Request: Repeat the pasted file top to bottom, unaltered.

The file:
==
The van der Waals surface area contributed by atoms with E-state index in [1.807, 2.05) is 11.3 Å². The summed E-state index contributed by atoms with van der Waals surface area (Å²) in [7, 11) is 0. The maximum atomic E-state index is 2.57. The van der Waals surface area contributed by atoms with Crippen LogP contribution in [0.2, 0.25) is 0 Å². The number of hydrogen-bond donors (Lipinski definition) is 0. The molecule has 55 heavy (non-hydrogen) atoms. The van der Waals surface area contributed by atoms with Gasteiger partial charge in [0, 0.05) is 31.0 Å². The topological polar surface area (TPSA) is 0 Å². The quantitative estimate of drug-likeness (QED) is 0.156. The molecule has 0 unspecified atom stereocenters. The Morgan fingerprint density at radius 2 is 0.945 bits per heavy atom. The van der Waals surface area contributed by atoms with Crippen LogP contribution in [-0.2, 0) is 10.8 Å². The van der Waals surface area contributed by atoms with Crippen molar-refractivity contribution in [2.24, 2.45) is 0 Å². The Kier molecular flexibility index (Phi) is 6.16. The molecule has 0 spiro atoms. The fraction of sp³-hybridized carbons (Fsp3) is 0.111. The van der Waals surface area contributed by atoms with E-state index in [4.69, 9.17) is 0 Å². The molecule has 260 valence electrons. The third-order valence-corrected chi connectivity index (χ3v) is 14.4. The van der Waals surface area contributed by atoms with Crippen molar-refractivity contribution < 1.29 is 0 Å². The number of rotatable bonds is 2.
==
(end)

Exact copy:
The van der Waals surface area contributed by atoms with E-state index in [1.807, 2.05) is 11.3 Å². The summed E-state index contributed by atoms with van der Waals surface area (Å²) in [7, 11) is 0. The maximum atomic E-state index is 2.57. The van der Waals surface area contributed by atoms with Crippen LogP contribution in [0.2, 0.25) is 0 Å². The number of hydrogen-bond donors (Lipinski definition) is 0. The molecule has 55 heavy (non-hydrogen) atoms. The van der Waals surface area contributed by atoms with Gasteiger partial charge in [0, 0.05) is 31.0 Å². The topological polar surface area (TPSA) is 0 Å². The quantitative estimate of drug-likeness (QED) is 0.156. The molecule has 0 unspecified atom stereocenters. The Morgan fingerprint density at radius 2 is 0.945 bits per heavy atom. The van der Waals surface area contributed by atoms with Crippen LogP contribution in [-0.2, 0) is 10.8 Å². The van der Waals surface area contributed by atoms with Crippen molar-refractivity contribution in [2.24, 2.45) is 0 Å². The Kier molecular flexibility index (Phi) is 6.16. The molecule has 0 spiro atoms. The fraction of sp³-hybridized carbons (Fsp3) is 0.111. The van der Waals surface area contributed by atoms with E-state index in [4.69, 9.17) is 0 Å². The molecule has 260 valence electrons. The third-order valence-corrected chi connectivity index (χ3v) is 14.4. The van der Waals surface area contributed by atoms with Crippen molar-refractivity contribution < 1.29 is 0 Å². The number of rotatable bonds is 2.